Justification de la Valeur Universelle Exceptionelle

The archaeological remains of the Harappan port-town of Lothal is located along the Bhogava river, a tributary of Sabarmati, in the Gulf of Khambat. Measuring about 7 HA, Lothals thick (12-21 meter) peripheral walls were designed to withstand the repeated tidal flood, which probably resulted in the bringing the city to an end. The site provides evidence of Harappa culture between 2400 BCE to 1600 BCE.

The excavated site of Lothal is the only port-town of the Indus Valley Civilisation. A metropolis with an upper and a lower town had in on its northern side a basin with vertical wall, inlet and outlet channels which has been identified as a tidal dockyard. Satellite image show that river channel, now dried, would have brought in considerable volume of water during high tide which would have filled the basin and facilitated sailing of boats upstream.  The remains of stone anchors, marine shells, sealings which trace its source in the Persian Gulf together with the structure identified as a warehouse further aid the comprehension of the functioning of the Lothal port.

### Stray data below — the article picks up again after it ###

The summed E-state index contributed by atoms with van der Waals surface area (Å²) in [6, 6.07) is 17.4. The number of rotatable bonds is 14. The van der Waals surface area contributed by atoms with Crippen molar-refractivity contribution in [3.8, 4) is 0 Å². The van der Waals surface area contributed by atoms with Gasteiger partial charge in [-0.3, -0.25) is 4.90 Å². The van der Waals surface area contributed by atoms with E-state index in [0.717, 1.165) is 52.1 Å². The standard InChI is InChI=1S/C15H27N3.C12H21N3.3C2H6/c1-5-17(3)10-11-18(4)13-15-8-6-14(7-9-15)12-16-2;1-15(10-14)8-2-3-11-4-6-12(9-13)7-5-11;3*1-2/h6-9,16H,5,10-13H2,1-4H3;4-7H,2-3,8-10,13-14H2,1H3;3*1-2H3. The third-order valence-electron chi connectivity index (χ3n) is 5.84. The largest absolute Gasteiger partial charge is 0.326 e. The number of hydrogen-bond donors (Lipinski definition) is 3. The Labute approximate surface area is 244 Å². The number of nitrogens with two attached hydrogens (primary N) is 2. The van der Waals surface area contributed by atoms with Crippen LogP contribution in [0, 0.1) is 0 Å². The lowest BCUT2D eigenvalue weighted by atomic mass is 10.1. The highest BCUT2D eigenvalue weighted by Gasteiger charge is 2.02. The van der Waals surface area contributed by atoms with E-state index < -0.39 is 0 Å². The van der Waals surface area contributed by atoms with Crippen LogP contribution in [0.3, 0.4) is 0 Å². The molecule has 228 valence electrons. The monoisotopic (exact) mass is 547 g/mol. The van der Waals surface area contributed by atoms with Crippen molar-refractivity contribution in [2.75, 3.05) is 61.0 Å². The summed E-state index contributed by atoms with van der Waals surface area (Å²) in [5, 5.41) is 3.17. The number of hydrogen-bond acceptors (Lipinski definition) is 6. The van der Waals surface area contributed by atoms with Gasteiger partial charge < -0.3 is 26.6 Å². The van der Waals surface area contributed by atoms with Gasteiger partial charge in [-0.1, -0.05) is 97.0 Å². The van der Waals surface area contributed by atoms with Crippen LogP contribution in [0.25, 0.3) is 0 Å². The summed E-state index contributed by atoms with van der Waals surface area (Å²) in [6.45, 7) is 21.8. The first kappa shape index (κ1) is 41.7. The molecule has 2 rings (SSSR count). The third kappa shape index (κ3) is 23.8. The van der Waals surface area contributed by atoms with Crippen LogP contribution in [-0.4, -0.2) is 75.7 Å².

Set in the dried river bed, along a silted bed of the channel (where occasional) tidal water can still be seen, in the archaeological site of Lothal the typical heirarchial town planning systems and the dockyard is discernable. The remains have been consolidated post excavation and is in stable state of conservation.